The following is a step-by-step guide to producing a glass-topped button, where a glassy surface covers the underlying button and any image depicted thereon. The steps are geared towards ArtWorks2, the premier vector editing package for RISC OS, and there is a supporting file on my website showing the full eight steps in ArtWorks format. The basic steps should be generally applicable to other vector graphics packages on other platforms, so there is also PDF version of the file.
In each of these steps, the leftmost part of the image depicts the objects you are about to manipulate with a view of the button as it might be seen from the side, and the rightmost part is a view indicating your view of the objects on screen after the step has been carried out.
Step 1: Draw your basic button shape
To start your drawing, draw your shape with a background colour (somewhat darker than the desired colour) and give it a graduated fill from the darkest to the lightest colour you’ll be using. This will determine where the light is coming from – the darkest side is where the light will be coming from, and the lightest side is where it shines upon your button.
Step 2: Make a copy above the first
Copy the shape, making the new one smaller, giving the button the appearance of having a chamfer on its sides. Using the darkest colour of the previous shape give the new one a solid fill, and remove the line colour. (The second shape may not need to be the same as the first – it depends on the purpose of your final button.)
Step 3: Add a lens effect
The next step is to draw in the lens effect a rounded glass button has, when the light gets concentrated on one part of the background of the button. This is at the opposite side of the button to the light source, so it is the part of the shape you gave the lightest shade in step 1. Draw in a round shape, give it the lightest tint, and blend it with the background shape in about 50 steps – but if your button (or logo) is very large you may need to increase that number to avoid banding.
Step 4: Add your button content and a shadow
Copy the object you wish to display on the button into it, and give it a shadow so that it doesn’t look as though it is at the very back of the button. Don’t forget that the shadow should be consistent with the direction your light is coming from – so it should be pointing towards the lens effect drawn in step 3. The light angle will be more important when further light and reflection effects are added, making the button look more glass-like.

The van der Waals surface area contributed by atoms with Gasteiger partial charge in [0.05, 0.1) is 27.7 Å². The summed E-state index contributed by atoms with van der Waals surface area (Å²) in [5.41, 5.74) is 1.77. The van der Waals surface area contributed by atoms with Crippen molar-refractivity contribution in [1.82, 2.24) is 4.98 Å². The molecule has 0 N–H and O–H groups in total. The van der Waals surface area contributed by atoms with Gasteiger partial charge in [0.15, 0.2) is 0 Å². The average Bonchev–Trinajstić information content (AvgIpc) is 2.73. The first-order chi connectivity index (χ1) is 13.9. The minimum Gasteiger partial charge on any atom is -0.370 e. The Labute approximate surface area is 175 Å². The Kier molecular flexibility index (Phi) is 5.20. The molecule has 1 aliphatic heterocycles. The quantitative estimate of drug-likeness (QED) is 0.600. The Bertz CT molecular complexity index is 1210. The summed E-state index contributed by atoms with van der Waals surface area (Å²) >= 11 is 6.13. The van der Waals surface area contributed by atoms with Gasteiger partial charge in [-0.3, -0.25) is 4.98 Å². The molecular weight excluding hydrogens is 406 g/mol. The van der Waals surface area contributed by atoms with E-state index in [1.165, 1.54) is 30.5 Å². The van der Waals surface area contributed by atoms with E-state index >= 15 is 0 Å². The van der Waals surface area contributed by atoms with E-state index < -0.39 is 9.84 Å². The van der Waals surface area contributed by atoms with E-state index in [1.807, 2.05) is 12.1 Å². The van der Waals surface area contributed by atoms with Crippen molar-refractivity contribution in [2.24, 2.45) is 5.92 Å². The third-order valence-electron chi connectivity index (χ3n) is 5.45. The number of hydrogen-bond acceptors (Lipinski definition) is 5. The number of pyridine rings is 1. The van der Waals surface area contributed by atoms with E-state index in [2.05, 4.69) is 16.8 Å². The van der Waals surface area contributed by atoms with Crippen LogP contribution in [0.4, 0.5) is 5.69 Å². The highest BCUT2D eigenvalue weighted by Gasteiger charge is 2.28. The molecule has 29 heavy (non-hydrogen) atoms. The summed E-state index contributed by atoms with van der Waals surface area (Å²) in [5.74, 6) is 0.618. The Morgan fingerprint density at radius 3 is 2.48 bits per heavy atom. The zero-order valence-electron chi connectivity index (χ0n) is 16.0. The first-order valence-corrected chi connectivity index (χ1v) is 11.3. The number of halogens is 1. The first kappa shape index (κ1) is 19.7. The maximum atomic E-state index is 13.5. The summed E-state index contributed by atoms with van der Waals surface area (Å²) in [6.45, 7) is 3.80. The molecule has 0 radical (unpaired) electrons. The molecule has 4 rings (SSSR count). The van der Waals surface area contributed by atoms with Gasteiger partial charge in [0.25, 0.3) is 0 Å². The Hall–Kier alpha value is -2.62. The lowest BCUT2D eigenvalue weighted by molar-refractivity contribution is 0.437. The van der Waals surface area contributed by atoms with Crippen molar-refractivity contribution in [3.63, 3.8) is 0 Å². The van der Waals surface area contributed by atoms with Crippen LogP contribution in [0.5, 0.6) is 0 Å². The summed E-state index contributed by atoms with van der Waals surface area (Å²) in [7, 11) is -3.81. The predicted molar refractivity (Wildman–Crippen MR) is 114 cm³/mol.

Step 5: Add soft reflections to the curved surface of the button
To give the button its rounded appearance, draw in reflections. It’s important to bend the sides of the vector shape to do this – the curve really determines the apparent shape of the top of the button: Make it straight, and the button will appear flat. The reflections are made out of parts of the original button shape, with a graduated fill from black to white, and the transparency set to 75% bleach.
Step 6: Add a hard reflection for a more lifelike appearance
To give the button a more lifelike appearance, you can draw in a hard reflection, made from the previous shapes. Give it a solid white fill, and make it much smaller in size. The light that has been reflected in steps 5 and 6 on the button surface can no longer shine on the background to leave a shadow, so reflections should always sit on top of the darkest parts of the button.
Step 7: Add side reflections to emphasise the chamfer
You may want to draw in side reflections, to bring in more attention to the chamfer (if you have one). Make a shape that fits the chamfer with a graduated fill from black to white. Be aware of where you have the light coming from. At the opposite side, close to the lightest side of the button, it’s the same – but this time use a solid black fill and 30% transparency. This will give the button extra depth.
Step 8: Final touches
Sometimes, reflections are so intense that they tend to take more visual room than their actual physical size. This is especially so with photography, where the CCD or traditional film can get over-exposed. Depending on the size and purpose of your button, you may wish to leave out steps 7 and 8. The smaller and/or more functional your button, the less detail is required.